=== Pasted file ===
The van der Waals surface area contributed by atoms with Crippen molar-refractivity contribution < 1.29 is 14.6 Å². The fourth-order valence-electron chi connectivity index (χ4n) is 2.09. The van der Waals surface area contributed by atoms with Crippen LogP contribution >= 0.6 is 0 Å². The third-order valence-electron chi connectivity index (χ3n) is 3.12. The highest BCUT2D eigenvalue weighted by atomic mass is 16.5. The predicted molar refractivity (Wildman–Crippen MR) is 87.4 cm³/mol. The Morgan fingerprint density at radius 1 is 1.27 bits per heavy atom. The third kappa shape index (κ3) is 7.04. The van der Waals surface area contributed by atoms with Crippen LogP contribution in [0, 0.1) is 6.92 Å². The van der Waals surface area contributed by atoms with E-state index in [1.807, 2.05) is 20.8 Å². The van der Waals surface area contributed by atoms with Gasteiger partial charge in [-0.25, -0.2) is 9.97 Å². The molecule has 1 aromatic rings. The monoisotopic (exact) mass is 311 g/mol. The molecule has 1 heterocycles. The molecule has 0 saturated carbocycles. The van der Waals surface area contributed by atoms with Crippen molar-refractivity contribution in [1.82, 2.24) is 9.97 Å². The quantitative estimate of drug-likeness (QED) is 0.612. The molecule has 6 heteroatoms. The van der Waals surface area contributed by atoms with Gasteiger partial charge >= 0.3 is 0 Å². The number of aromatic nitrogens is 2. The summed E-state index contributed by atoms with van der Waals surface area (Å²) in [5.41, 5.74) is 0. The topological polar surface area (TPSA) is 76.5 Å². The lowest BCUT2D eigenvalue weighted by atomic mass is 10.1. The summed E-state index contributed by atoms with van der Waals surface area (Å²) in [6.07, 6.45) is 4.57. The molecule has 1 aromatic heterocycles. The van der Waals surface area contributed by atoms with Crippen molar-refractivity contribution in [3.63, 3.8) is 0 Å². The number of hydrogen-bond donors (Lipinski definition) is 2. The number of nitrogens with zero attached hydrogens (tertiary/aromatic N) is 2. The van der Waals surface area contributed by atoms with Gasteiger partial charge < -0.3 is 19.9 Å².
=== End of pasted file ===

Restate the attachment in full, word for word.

The van der Waals surface area contributed by atoms with Crippen molar-refractivity contribution < 1.29 is 14.6 Å². The fourth-order valence-electron chi connectivity index (χ4n) is 2.09. The van der Waals surface area contributed by atoms with Crippen LogP contribution >= 0.6 is 0 Å². The third-order valence-electron chi connectivity index (χ3n) is 3.12. The highest BCUT2D eigenvalue weighted by atomic mass is 16.5. The predicted molar refractivity (Wildman–Crippen MR) is 87.4 cm³/mol. The Morgan fingerprint density at radius 1 is 1.27 bits per heavy atom. The third kappa shape index (κ3) is 7.04. The van der Waals surface area contributed by atoms with Crippen LogP contribution in [0, 0.1) is 6.92 Å². The van der Waals surface area contributed by atoms with E-state index in [1.807, 2.05) is 20.8 Å². The van der Waals surface area contributed by atoms with Gasteiger partial charge in [-0.25, -0.2) is 9.97 Å². The molecule has 1 aromatic rings. The monoisotopic (exact) mass is 311 g/mol. The molecule has 1 heterocycles. The molecule has 0 saturated carbocycles. The van der Waals surface area contributed by atoms with Crippen molar-refractivity contribution in [1.82, 2.24) is 9.97 Å². The quantitative estimate of drug-likeness (QED) is 0.612. The molecule has 6 heteroatoms. The van der Waals surface area contributed by atoms with Gasteiger partial charge >= 0.3 is 0 Å². The number of aromatic nitrogens is 2. The summed E-state index contributed by atoms with van der Waals surface area (Å²) in [5.41, 5.74) is 0. The topological polar surface area (TPSA) is 76.5 Å². The lowest BCUT2D eigenvalue weighted by atomic mass is 10.1. The summed E-state index contributed by atoms with van der Waals surface area (Å²) in [6.07, 6.45) is 4.57. The molecule has 1 aromatic heterocycles. The van der Waals surface area contributed by atoms with Crippen molar-refractivity contribution in [3.63, 3.8) is 0 Å². The number of hydrogen-bond donors (Lipinski definition) is 2. The number of nitrogens with zero attached hydrogens (tertiary/aromatic N) is 2. The van der Waals surface area contributed by atoms with Gasteiger partial charge < -0.3 is 19.9 Å².